“The bacteria metabolized this carbon-rich material two to six times faster than they did with dissolved organic matter from water without jellyfish,” says Condon. “This rapid metabolism shunted carbon toward respiration rather than production, reducing their potential to assimilate this material by 10% to 15%.”

Steinberg says that bacterial metabolism of dissolved organic matter from jellyfish is like “drinking Gatorade” while metabolism of dissolved organic matter from phytoplankton and other sources is like “eating a hamburger.” “It just doesn’t provide an efficient food source for marine bacteria,” she says.

The Microbial Community
A final significant finding from the team’s research is that an influx of dissolved organic matter from jellyfish blooms changes the make-up of the local microbial community. “Dissolved organic matter from jellyfish favored the rapid growth and dominance of specific bacterial groups that were otherwise rare in the York River,” says Condon. “This implies that jelly-DOM was channeled through a small component of the local microbial assemblage and thus induced large changes in community composition.”

Overall, says Condon, the team’s findings “suggest major shifts in microbial structure and function associated with jellyfish blooms, and a large detour of energy toward bacteria and away from higher trophic levels.”

He adds that a host of factors, including climate change, over-harvesting of fish, fertilizer runoff, and habitat modifications could help to fuel jellyfish blooms into the future. “Indeed,” he says, “we’ve seen this already in Chesapeake Bay. If these swarms continue to emerge, we could see a substantial biogeochemical impact on our ecosystems.”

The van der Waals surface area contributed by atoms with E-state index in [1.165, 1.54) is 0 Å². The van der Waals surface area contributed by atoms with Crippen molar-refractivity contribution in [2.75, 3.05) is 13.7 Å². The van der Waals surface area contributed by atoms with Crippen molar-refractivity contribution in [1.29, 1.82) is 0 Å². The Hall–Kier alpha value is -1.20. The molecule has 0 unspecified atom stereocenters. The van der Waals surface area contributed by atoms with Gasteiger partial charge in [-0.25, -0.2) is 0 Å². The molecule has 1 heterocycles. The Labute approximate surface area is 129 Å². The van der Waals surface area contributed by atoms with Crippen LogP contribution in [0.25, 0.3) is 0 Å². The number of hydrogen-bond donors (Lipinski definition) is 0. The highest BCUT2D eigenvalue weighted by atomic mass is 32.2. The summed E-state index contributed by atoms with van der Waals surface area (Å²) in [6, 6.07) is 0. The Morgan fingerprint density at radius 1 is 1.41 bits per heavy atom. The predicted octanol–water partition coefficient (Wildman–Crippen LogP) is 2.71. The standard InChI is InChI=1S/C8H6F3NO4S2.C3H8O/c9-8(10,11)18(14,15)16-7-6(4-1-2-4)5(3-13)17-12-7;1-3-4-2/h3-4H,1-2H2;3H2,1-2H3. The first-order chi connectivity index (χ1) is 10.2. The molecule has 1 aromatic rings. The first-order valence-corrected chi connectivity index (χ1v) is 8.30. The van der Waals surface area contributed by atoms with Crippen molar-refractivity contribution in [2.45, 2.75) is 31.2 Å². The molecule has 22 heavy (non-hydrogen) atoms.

“Simply knowing how carbon is processed by phytoplankton, zooplankton, microbes or other trophic levels in space and time can lead to estimates of how much carbon energy is available for fish to consume,” he said. “The more we know, the better we can manage ecosystem resources.”

David Malmquist | Newswise Science News
Further information:
http://www.vims.edu

Further reports about: Chesapeake Bay Condon DISL Food Chain Plus Marine science VIMS bacteria blooms marine food web

More articles from Studies and Analyses:

nachricht New study: How does Europe become a leading player for software and IT services?
03.04.2017 | Fraunhofer-Institut für System- und Innovationsforschung (ISI)

nachricht Reusable carbon nanotubes could be the water filter of the future, says RIT study
30.03.2017 | Rochester Institute of Technology

All articles from Studies and Analyses >>>

The most recent press releases about innovation >>>

Die letzten 5 Focus-News des innovations-reports im Überblick:

Im Focus: Making lightweight construction suitable for series production

More and more automobile companies are focusing on body parts made of carbon fiber reinforced plastics (CFRP). However, manufacturing and repair costs must be further reduced in order to make CFRP more economical in use. Together with the Volkswagen AG and five other partners in the project HolQueSt 3D, the Laser Zentrum Hannover e.V. (LZH) has developed laser processes for the automatic trimming, drilling and repair of three-dimensional components.